With reduced lending by the banking sector, private equity funds are increasingly targeting private individual and family office investors to co-finance deals
Potential M&A investors in Spain have received little support from the banks as lending levels have dropped, says Javier Menor, an M&A Partner in the Barcelona office of Deloitte. Those wanting to acquire prime local assets are increasingly therefore looking towards alternative financings to get their deals through.
M&A is clearly struggling in Spain. Mergermarket estimates that Iberia was the second lowest major European jurisdiction for announced deal volume in 2011, accounting for 6.2 percent of overall activity (Italy was the lowest with 5.8 percent while the UK and Ireland was the largest with 21.5 percent).
Part of the problem for Spain is that the cajas (savings banks) are in turmoil and neither they – nor many other banks – have been actively supporting corporate companies’ expansion, says Menor. “As such, private equity houses have had to turn away from the banks and look towards other lenders to help maintain deal momentum.”
This is especially painful for many as the banks have unofficially opted not to support leverage buy-outs (LBOs); the historic engine of transactions in the sector. The reluctance to lend has meant a number of deals have been left in limbo by the lack of financing, he says.
“As such, private equity houses have had to turn away from the banks and look towards other lenders or alternative investment structures to help maintain momentum,” he says. His firm is currently involved in deals where agreements were reached and the final contracts drafted, but which nonetheless have had to be paused due to financial problems.
Indeed, many of the private equity acquisitions closed in 2011 opted for alternative investments or equity swaps to get the deals through. Recent reported examples include Miura Private Equity’s €25m acquisition of a 65 percent stake in Guzmán Gastronomía from Nazca Capital, and Baring Private Equity Partners’ €9m buy-out of a 48 percent stake in ADELTE Group and Equipo Facility Services, neither of which involved any commercial debt.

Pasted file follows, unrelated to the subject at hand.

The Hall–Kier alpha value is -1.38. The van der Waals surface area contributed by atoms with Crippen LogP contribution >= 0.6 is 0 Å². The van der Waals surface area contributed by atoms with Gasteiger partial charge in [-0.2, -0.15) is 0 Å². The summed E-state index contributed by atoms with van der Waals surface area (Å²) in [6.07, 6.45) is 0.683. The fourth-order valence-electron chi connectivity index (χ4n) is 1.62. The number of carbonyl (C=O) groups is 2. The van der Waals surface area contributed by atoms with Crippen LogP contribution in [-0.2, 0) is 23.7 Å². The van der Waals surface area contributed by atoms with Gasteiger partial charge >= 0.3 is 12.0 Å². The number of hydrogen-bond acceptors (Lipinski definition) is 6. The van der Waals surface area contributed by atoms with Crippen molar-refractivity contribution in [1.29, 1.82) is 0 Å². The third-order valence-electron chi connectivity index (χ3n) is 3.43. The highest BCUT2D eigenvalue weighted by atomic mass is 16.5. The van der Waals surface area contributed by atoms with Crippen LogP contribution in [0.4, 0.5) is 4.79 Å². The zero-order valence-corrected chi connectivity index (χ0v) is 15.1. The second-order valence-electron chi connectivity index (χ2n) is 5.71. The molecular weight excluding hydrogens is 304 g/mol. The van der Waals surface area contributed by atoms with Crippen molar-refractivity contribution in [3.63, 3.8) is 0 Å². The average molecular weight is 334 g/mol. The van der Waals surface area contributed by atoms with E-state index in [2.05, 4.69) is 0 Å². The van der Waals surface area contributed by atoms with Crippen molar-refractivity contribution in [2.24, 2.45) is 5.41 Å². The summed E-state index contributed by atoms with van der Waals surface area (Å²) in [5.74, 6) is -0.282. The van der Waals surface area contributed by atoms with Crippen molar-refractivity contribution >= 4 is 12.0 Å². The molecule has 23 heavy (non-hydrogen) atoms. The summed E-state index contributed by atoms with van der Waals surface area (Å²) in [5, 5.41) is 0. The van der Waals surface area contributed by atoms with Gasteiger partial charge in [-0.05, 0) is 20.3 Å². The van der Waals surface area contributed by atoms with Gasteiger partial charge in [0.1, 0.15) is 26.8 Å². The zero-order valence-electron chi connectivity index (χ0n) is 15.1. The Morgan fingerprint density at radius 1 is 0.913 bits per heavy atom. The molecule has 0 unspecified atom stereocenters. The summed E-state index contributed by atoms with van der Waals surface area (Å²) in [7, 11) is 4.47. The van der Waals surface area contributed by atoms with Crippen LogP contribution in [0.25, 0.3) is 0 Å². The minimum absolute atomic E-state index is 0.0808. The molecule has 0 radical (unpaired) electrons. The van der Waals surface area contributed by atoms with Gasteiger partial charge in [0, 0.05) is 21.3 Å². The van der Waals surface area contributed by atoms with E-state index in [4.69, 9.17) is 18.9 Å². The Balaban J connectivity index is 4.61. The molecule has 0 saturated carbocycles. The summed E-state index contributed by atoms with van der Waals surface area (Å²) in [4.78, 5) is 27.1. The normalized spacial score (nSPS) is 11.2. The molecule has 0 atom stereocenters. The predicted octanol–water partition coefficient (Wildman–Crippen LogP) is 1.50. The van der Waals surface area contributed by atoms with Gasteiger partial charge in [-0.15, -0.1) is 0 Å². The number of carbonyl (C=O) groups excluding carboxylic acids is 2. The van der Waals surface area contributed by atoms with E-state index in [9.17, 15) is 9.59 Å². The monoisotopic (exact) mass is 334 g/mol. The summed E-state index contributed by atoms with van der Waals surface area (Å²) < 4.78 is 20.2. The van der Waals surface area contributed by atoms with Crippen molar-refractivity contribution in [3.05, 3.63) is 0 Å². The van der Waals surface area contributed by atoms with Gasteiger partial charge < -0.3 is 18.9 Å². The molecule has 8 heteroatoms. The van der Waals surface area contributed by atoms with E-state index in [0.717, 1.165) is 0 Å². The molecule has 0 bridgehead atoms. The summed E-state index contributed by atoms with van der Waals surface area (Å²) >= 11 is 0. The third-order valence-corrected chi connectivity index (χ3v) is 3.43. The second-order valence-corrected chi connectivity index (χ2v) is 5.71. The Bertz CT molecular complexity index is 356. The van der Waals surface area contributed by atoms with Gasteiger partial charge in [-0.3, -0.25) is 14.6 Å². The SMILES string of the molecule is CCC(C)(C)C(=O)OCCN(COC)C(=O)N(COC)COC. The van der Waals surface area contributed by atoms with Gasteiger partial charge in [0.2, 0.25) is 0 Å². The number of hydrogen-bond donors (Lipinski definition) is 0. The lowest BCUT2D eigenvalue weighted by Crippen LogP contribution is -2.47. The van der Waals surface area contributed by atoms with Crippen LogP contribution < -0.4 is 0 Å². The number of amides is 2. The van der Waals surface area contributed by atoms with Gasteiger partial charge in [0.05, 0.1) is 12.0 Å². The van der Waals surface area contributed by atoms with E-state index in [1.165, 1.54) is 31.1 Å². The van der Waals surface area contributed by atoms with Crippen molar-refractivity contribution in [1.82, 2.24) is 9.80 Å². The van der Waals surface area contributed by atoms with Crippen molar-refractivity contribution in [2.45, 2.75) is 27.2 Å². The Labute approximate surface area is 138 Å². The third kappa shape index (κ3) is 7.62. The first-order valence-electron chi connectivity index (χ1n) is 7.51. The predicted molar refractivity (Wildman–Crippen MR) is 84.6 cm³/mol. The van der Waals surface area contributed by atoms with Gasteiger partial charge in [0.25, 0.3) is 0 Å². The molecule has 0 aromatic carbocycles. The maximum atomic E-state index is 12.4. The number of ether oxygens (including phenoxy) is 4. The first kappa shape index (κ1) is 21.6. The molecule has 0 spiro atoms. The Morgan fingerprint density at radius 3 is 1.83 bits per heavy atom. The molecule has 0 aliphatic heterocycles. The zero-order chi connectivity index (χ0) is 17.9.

“Private equity firms are being creative in their approach to funding deals,” believes Menor, who was part of the team that advised Miura and Baring on the two purchases. “They are looking towards wealthy individuals or families for capital and offering more generous terms to attract the investment.”
Private equity funds are also opting to restructure deals to make them more attractive to such investors, he notes. This includes offering larger equity stakes, a mixture of equity and direct loans from non-banking third parties, and for the company management to have a larger stake should they participate in a buy-out.
In such an environment, the ability to offer deeper financial and technical advice in tandem with legal counsel is becoming more significant in getting a deal closed, he believes. By way of example, Deloitte has acted for Caja Madrid and presently the Catalan Government on sale and leaseback transactions.
“The advantage of taking a multi-disciplinary approach is that it has a broad range of expertises that can support alternative fund structures. Likewise, for us, a substantial number of the individual and family offices looking to maximise the profitability of their funds are already clients so we can match them with potential purchasers.”
Menor is aware, however, that such a development presents a potential “knock-on” problem for the banks; if they are not lending and private individuals now prefer to invest directly in transactions, they will not raise new capital to help fund future growth. This could create even deeper problems further down the line.
“Private individuals alone, of course, will not be able to fill the substantial financing void left by the banks and cajas. Even so, with lenders being hit so hard and private investors sitting on a decent reserve of savings, there is a feeling that such strategic injections could become more common.”
High-net worth individuals or family offices are being enticed to such creative solutions because they now offer a better return than traditional investments, he concludes. “The banks have very low interest rates on savings accounts, below four percent, while returns on private equity investments can reach as high as nine percent. This means that investors may be more inclined to take additional risk for a better return, which in turn will help provide the much-needed funding to kick-start M&A activity.”